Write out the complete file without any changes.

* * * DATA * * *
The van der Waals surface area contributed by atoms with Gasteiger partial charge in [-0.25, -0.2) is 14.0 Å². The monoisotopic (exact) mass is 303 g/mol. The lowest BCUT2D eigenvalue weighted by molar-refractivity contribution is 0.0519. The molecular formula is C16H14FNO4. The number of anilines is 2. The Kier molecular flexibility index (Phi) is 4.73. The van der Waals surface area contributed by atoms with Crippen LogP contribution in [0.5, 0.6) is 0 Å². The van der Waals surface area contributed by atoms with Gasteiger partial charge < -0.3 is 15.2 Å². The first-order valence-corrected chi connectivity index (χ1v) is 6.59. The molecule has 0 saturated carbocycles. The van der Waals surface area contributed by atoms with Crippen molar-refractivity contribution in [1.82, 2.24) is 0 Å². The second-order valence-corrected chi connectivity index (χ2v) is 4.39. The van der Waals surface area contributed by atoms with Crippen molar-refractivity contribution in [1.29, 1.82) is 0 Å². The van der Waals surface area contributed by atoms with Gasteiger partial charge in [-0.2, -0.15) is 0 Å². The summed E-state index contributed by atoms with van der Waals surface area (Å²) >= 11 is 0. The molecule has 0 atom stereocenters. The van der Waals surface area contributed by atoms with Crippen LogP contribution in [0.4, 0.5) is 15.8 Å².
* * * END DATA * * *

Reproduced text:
The van der Waals surface area contributed by atoms with Gasteiger partial charge in [-0.25, -0.2) is 14.0 Å². The monoisotopic (exact) mass is 303 g/mol. The lowest BCUT2D eigenvalue weighted by molar-refractivity contribution is 0.0519. The molecular formula is C16H14FNO4. The number of anilines is 2. The Kier molecular flexibility index (Phi) is 4.73. The van der Waals surface area contributed by atoms with Crippen LogP contribution in [0.5, 0.6) is 0 Å². The van der Waals surface area contributed by atoms with Gasteiger partial charge < -0.3 is 15.2 Å². The first-order valence-corrected chi connectivity index (χ1v) is 6.59. The molecule has 0 saturated carbocycles. The van der Waals surface area contributed by atoms with Crippen molar-refractivity contribution in [1.82, 2.24) is 0 Å². The second-order valence-corrected chi connectivity index (χ2v) is 4.39. The van der Waals surface area contributed by atoms with Crippen molar-refractivity contribution in [1.29, 1.82) is 0 Å². The van der Waals surface area contributed by atoms with Gasteiger partial charge in [-0.2, -0.15) is 0 Å². The summed E-state index contributed by atoms with van der Waals surface area (Å²) >= 11 is 0. The molecule has 0 atom stereocenters. The van der Waals surface area contributed by atoms with Crippen LogP contribution in [0.4, 0.5) is 15.8 Å².